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How the fate of the US economy rests on a Dell workstation

Quick, someone send Bernanke a supercomputer

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When I asked how the Financial Accelerator was implemented, Gertler said: "The model is a set of non-linear equations. We take a loglinear approximation around the steady-state, which gives us a set of difference equations. We then solve use software such as Matlab or Dynare."

Got that?

In the NPR piece, Gertler said that the Financial Accelerator model had been used in the South Korean economic crisis a decade ago, where gross domestic product for that country dropped by 12 per cent - with half of that drop coming due to the effects of feedback loops of ever-tightening credit.

Gertler added that his colleague at Boston University was using the model to look at current events, so I contacted him.

You wanted a bailout? You got a Dell dude

As it turns out, Gilchrist's version of the Financial Accelerator model is running on a Dell workstation, and it implements the 20 equations to describe the economy during a credit crunch in a programming language called Matlab from MathWorks. Graduate students run the model, which takes GDP, economic output, investment spending, employment figures, corporate bond spreads, and other economic data to figure out how these changing figures will affect the economy.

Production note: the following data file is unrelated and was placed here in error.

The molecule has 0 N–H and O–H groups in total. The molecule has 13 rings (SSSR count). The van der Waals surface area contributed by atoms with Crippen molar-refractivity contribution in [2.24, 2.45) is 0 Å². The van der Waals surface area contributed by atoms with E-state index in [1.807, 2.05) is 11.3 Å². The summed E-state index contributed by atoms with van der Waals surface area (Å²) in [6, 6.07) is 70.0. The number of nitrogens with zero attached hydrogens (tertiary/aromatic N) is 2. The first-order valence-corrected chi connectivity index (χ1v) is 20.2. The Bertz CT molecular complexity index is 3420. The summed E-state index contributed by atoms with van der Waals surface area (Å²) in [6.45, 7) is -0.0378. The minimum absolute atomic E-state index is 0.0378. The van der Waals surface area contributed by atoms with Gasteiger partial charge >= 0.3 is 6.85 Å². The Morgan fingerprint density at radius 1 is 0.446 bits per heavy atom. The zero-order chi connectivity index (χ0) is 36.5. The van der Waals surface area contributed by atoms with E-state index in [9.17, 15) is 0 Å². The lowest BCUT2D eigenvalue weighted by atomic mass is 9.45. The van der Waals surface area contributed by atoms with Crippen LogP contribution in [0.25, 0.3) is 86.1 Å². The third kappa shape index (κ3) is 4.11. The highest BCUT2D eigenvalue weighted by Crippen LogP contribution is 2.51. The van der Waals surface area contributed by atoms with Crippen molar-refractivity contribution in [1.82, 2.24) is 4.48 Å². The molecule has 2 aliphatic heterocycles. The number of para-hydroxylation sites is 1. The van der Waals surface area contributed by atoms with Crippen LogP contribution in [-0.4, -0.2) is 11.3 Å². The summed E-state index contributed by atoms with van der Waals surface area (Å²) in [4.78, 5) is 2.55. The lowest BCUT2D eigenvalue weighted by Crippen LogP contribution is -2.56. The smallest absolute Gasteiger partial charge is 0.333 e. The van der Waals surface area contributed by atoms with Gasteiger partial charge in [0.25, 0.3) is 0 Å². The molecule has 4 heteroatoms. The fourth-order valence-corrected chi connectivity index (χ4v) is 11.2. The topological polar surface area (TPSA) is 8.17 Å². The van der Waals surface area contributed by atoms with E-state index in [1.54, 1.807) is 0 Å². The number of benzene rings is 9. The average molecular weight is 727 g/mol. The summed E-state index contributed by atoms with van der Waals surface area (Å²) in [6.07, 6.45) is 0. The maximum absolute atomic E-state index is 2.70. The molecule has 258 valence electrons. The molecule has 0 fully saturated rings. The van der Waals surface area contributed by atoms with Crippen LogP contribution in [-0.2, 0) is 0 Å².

A simulation run to solve the equations takes a few hours. "Even before the September meltdown, the pressures in the market have been reducing GDP by two per cent," Gilchrist says. This is due to the financial accelerator effect, adding that this has been partially offset by relatively loose monetary policy.

Interestingly, the Financial Accelerator simulation does not model the financial services sector, and therefore Bernanke and secretary of the Treasury Hank Paulson have not been calling Gilchrist up to run some numbers.

According to Gilchrist, the Bank of England and the Bank of Canada have put together some computerised simulations of their countries' respective economies, and the Fed was talking about possibly putting together a more sophisticated model. But there are limits, apparently.

"These types of models are rarely used for economic forecasts," explains Gilchrist.

But why not? Why isn't there a supercomputer somewhere, right now, simulating the effects of a $700bn bailout?

I think right now we'd all settle for a real good spreadsheet, and maybe the thing to do is get Gilchrist a few more grad students, a baby supercomputer like he says he will need to be able to pump real-time data into the model, and get us to a point where we can do some more sophisticated "what-if" modelling on economic policy. Put an earmark for the project right into the bill as it passes from the House to the Senate.

I studied rocket science, and I can tell you - this ain't rocket science.®

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